19 November 1828
Rani Laxmibai was born.
On 19 November 1828, the Queen of Jhansi, Rani Laxmibai was born in Varanasi. The Rani of Jhansi was an important part of the Revolt of 1857 and hence, it is necessary to read about her life and role in the Revolt for the UPSC exam modern history segment.
- Rani Laxmibai was born to Marathi parents Moropant Tambe and Bhagirathi Bai. She was named Manikarnika.
- Her father worked for the Peshwa in Bithoor. Her mother passed away when she was just four. Her upbringing was entirely on her father’s shoulders. Even the Peshwa took an interest in her welfare.
- As a child, she was taught horse riding and archery.
- She was married to the Maratha ruler of Jhansi (a princely state in the Bundelkhand region of modern Uttar Pradesh), Raja Gangadhar Rao, when she was 14 years old. Manikarnika was renamed Laxmibai after her marriage.
- The couple had a son in 1851 who was named Damodar Rao. He, however, died after 4 months.
- Gangadhar Rao, before his death, adopted a relative’s son Anand Rao and renamed him Damodar Rao.
- He also sent a letter to the British requesting for the fair treatment of his son and the Rani after his demise. He also stated in the letter that the administration of the state be handed over to Laxmibai.
- But the British used the infamous Doctrine of Lapse and sought to annex Jhansi after Gangadhar Rao’s death in 1853. They stated that as per the doctrine, since the ruler did not have a natural heir, the company would get Jhansi. They rejected the adopted son’s right to the throne.
- In March 1854, the Rani was granted an annual pension of Rs.60000 and ordered to relinquish the palace and the fort.
- The Revolt of 1857 catapulted Rani Laxmibai into the forefront of all action. During this time, she had written a letter to a British official asking permission to have a force of armed men for her protection. This was agreed to by the official, Captain Skene.
- In June 1857, a mutinying infantry stationed at the Jhansi Fort seized the Fort and massacred about 60 Europeans and their families. After this, Rani Laxmibai assumed the administration of Jhansi as there was no other authority.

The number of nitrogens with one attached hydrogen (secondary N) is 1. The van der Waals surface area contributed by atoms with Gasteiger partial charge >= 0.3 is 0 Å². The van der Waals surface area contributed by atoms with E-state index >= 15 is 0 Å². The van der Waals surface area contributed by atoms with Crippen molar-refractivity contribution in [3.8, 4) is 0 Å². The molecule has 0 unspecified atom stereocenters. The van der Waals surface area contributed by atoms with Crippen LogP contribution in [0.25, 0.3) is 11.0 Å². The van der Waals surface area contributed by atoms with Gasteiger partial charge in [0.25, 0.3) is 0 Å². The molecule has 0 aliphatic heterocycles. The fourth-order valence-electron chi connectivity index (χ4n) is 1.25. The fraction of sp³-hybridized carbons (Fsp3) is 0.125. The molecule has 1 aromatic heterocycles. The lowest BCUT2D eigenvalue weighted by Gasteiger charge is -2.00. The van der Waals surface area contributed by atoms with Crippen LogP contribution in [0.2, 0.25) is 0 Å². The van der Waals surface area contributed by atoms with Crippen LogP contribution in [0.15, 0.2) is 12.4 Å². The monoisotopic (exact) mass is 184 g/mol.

- She wrote a letter to Major Erskine expressing her regret at the killing of British civilians.
- She requested help from the British when the forces of Orchha and Datia invaded Jhansi.
- Help did not arrive and the Rani prepared for battle by setting up a foundry to cast cannon and also gathered more forces.
- British arrived at Jhansi on March 24, 1858 with the intention of capturing it.
- The British commander Sir Hugh Rose demanded that the city surrender to them.
- Rani Laxmibai decided to stay put and fight to get rid of British control. She proclaimed, “We fight for independence. In the words of Lord Krishna, we will if we are victorious, enjoy the fruits of victory, if defeated and killed on the field of battle, we shall surely earn eternal glory and salvation”.
- There was fierce fighting between the forces of Jhansi and the English. Despite getting help from Tantya Tope and his men, the British forces overtook the queen’s army. The city fell on 2 April. The British took revenge for the 60 people killed earlier by massacring about 5000 people of the city, most of whom had nothing to do with the massacre.
- According to tradition, the Rani tied her infant son on her back and jumped from the fort on her horse Badal.
- She and a few guards escaped to Kalpi where she was joined by Tantia Tope. The British attacked Kalpi on 22 May, and the city was defended by the Rani herself. The British, however, managed to capture it. Laxmibai along with Tope and others had to leave for Gwalior. They occupied the Gwalior Fort unopposed.
- But on 17 June 1858, a troop of the 8th Hussars engaged the Indian contingent commanded by Rani Laxmibai at Kotah-ki-Serai in Gwalior.
- Here, the valiant young queen dressed up as a sowar and attacked the enemy soldiers. On 18 June 1858, amidst the fighting, she was dismounted and wounded when a soldier killed her with his carbine.
- Rani Laxmibai, martyred at 30 years of age, is remembered as a symbol of Indian resistance to British rule and also of courage and bravery. Rani of Jhansi inspired many later national leaders in their struggle for independence.
- Sir Hugh Rose had remarked in his report of the battle that the Rani was ‘personable, clever and beautiful’, and also ‘the most dangerous of all Indian leaders’.
- Colonel Malleson in his ‘The History of the Indian Mutiny’ published in 1878 wrote, ‘Whatever her faults in British eyes may have been, her countrymen will ever remember that she was driven by ill-treatment into rebellion, and that she lived and died for her country, We cannot forget her contribution for India.’
Also on This Day
1917: Birth of former Prime Minister Indira Gandhi. 2001: The first World Toilet Day officially declared by the UN.
See previous ‘This Day in History’ here.